GPT Version |

4 |

Author |

Khallil Berrekkal |

Prompt |

F is a function from R^q-1 to R. Why is the following true? \begin{align} F_{w,{\bf c}^i}&({\bf R}^i(w))-F_{w,{\bf c}^i}({\bf R}^i(\tilde w)=\label{eq:difference in terms of gradient} \ & \int_{0}^{1}\langle \nabla F_{w,{\bf c}^i}\left(t({\bf R}^i(w) +(1-t){\bf R}^i(\tilde w)\right),{\bf R}^i(w)-{\bf R}^i(\tilde w)\rangle dt.\nonumber \end{align} |

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This equation is an application of the Mean Value Theorem (MVT) for a function of multiple variables. The MVT states that for a differentiable function, there exists a point between the two points of interest where the directional derivative of the function is equal to the difference in the function values at the two points.
Let's break down the given equation:
F_w,c^i(R^i(w)) and F_w,c^i(R^i(tilde_w)) are the function values at points R^i(w) and R^i(tilde_w), respectively.
The integral term represents the average of the directional derivative of the function F_w,c^i along the line segment connecting the points R^i(w) and R^i(tilde_w).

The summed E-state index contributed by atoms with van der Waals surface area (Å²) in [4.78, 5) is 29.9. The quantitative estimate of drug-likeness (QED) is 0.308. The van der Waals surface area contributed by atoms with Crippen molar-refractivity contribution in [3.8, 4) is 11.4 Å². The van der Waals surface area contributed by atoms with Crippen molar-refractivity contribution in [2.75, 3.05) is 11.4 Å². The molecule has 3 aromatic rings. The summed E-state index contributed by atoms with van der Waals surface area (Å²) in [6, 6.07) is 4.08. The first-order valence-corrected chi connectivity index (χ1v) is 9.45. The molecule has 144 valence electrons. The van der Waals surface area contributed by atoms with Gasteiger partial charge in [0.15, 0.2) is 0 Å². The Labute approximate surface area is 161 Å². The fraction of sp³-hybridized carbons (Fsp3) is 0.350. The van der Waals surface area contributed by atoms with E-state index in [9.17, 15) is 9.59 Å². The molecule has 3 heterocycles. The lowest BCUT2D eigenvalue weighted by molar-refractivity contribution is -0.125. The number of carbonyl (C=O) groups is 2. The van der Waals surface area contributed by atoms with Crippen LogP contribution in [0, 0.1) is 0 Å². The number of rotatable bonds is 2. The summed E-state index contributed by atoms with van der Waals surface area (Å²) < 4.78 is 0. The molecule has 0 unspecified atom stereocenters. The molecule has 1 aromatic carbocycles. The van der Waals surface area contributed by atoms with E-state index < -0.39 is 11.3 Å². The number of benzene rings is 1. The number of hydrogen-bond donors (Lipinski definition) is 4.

gradient F_w,c^i is the gradient of the function at a point in between R^i(w) and R^i(tilde_w), given by t(R^i(w) +(1-t)R^i(tilde_w)), where t is in the range [0, 1].
(gradient F_w,c^i(ยท), R^i(w) - R^i(tilde_w)) represents the directional derivative of the function in the direction of R^i(w) - R^i(tilde_w).
The equation states that the difference in function values at R^i(w) and R^i(tilde_w) can be expressed as the average of the directional derivative of the function along the line segment connecting these points.
This result follows from the Mean Value Theorem for multivariate functions, which generalizes the one-dimensional MVT. It asserts that there exists a point in the interior of the interval where the directional derivative of the function is equal to the difference in the function values at the endpoints, as expressed in the given equation.
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